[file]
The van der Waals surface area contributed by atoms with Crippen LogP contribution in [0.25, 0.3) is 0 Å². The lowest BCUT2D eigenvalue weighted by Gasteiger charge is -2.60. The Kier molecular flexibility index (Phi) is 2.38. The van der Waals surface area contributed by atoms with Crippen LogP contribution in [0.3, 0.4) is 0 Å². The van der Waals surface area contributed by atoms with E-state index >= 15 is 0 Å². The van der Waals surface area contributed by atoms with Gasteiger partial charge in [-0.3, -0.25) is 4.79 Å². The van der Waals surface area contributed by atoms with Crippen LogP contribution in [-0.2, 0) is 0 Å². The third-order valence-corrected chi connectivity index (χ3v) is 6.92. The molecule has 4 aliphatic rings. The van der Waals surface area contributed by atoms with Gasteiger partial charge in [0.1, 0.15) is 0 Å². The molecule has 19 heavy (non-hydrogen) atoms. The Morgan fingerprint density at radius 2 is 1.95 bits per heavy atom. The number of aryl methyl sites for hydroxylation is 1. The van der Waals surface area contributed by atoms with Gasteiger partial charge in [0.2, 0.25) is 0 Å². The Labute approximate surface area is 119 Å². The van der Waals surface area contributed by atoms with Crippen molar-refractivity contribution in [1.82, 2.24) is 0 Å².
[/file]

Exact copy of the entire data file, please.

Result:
The van der Waals surface area contributed by atoms with Crippen LogP contribution in [0.25, 0.3) is 0 Å². The lowest BCUT2D eigenvalue weighted by Gasteiger charge is -2.60. The Kier molecular flexibility index (Phi) is 2.38. The van der Waals surface area contributed by atoms with Crippen LogP contribution in [0.3, 0.4) is 0 Å². The van der Waals surface area contributed by atoms with E-state index >= 15 is 0 Å². The van der Waals surface area contributed by atoms with Gasteiger partial charge in [-0.3, -0.25) is 4.79 Å². The van der Waals surface area contributed by atoms with Crippen LogP contribution in [-0.2, 0) is 0 Å². The third-order valence-corrected chi connectivity index (χ3v) is 6.92. The molecule has 4 aliphatic rings. The van der Waals surface area contributed by atoms with Gasteiger partial charge in [0.1, 0.15) is 0 Å². The molecule has 19 heavy (non-hydrogen) atoms. The Morgan fingerprint density at radius 2 is 1.95 bits per heavy atom. The number of aryl methyl sites for hydroxylation is 1. The van der Waals surface area contributed by atoms with Gasteiger partial charge in [0.2, 0.25) is 0 Å². The Labute approximate surface area is 119 Å². The van der Waals surface area contributed by atoms with Crippen molar-refractivity contribution in [1.82, 2.24) is 0 Å².